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Says, I feel just like, mama, throwin' my slop jar in your face - Kokomo Arnold, Slop Jar Blues

Author Topic: Twelves (Dirty Dozens) as played by Kokomo Arnold, Memphis Minnie  (Read 4567 times)

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Twelves (Dirty Dozens) by Kokomo Arnold is approximately in key of D, is he using vestapol tuning?
Same song by Memphis Minnie is approximately in key of Bb, is main guitar in low vestapol tuning? And what about 2nd guitar?
I know this song is based on the street game but who wrote it?
« Last Edit: March 18, 2017, 06:48:13 AM by Johnm »

Offline Bunker Hill

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Re: Twelves (Dirty Dozens)
« Reply #1 on: May 27, 2006, 11:12:37 AM »
I know this song is based on the street game but who wrote it?
Mack McCormick in his booklet to The Unexpugated Folksong Of Men (Raglan LP51, 1960) which includes an "anonymous" version by a singer he recorded (actually Lightniin' Hopkins) and describes it as follows. [Hope I've corrected most of the scanning errors, booklet has seen better days]

THE DIRTY DOZENS: There is nothing in American folklore that has quite the reputation of that cycle of insults, known as "The Dirty Dozens." Probably better than ten million people have played the "game" but they've kept it a secret from the rest of America. Still as far back as 1919, a white girl named Gilda Gray was entertaining New Yorkers (see Current Opinion, Sept. 1919) with something derived from the original:

Oh, the old dirty dozen,
The old dirty dozen;
Brothers and cousins,
Living like a hive of bees,
They keep a buzzin', fussin' and mussin'.
There wasn't a good one in the bunch.

Some scraps appeared in the Journal of American Folklore in 1915, and in Publications of the Texas Folklore Society in 1926:

Talk about one thing, talk about another;
But ef you talk about me, I'm gwain to talk about your mother.

A number of derivations appeared on race records such as Henry Thomas' "Don't Ease Me In," Dirty Red's "Mother Fuyer," Gabriel Brown's "You Ain't No Good," State Street Boys; "The Dozen," Victoria Spivey's "From One to Twelve," Bumblebee Slim's "New Mean Mistreater," and Leroy Carr's "The Dirty Dozen." Most of these were inspired by the great commercial success of Speckled Red's famed 1929 record and its sequel "The Dirty Dozen No. 2":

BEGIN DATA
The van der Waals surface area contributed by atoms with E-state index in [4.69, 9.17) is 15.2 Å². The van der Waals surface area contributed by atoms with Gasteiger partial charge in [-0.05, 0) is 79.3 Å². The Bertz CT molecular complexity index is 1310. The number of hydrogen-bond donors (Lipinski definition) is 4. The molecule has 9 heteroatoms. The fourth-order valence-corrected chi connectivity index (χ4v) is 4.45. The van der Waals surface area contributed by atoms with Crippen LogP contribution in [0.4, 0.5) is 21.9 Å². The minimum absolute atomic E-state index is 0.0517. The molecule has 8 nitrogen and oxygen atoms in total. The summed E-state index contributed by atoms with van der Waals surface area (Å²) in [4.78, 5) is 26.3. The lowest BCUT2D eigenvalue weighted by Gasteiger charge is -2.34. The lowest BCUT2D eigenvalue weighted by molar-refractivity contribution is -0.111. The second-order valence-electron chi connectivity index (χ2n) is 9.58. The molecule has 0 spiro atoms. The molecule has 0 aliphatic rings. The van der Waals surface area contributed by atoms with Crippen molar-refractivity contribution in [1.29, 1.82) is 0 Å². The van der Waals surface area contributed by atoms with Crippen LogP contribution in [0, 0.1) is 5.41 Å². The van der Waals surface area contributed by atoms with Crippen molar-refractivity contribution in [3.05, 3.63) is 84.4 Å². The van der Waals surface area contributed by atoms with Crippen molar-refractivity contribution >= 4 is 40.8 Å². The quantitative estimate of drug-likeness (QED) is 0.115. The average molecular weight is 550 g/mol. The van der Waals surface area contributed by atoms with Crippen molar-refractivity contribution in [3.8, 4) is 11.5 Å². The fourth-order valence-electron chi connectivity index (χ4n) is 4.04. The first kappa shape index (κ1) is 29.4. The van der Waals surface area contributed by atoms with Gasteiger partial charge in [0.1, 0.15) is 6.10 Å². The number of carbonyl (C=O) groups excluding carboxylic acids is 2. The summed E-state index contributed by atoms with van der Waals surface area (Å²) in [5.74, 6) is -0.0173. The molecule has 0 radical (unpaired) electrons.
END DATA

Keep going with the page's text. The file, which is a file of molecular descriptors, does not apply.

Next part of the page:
Your face is all hid, now your back's all bare,
If you ain't doing tbe bobo, what's your head doing down there?

The sum of these, while far from the Dozens itself, was sufficient to establish it's notorious reputation as a verbal contest in which the players strive to bury one another with vituperation. In the play, the opponent's mother is especially slandered and thus the male asserts himself through this rejection of the feminine and by the skill with which he manages the abuse. The appropriate reply is not to deny the assault, but to return by even greater evil- speaking hurled at the other person's mother. Then, in turn, fathers are identified as queer and syphilitic. Sisters are whores, brothers are defective, cousins are "funny" and the opponent is himself diseased. A single round of a dozen or so exchanges frees more pent-up aggressions than will a dose of sodium pentothal, though of course it is always veiled as being against the other fellow's family. Through it all is a pervasive quality of the urban slum where too many relatives are packed into too few rooms, where children are spectators to the sex life of the parents, and shocked by the infirmities of the older relatives, and beyond which the white folks live with all that light-skin can purchase in a world of plenty. The latter point is illustrated by the expurgated scrap of the Dozens that Richard Wright wove into his autobiography, Black Boy: "All these white folks dressed so fine, their ----- smell just like mine. " Moreover the Dozens may offer bewildered explanations for the perogatives of the whites, as in this recording with the verse which begins "A white man was born with a veil over his face" and thus brings to bear the belief that being born with a veil or a caul gives a person special powers. The verse draws an acutely meaningful and damming portrait, and gives the speaker ease by making the circumstances of race appear a little less arbitrary, and more a matter of special gifts.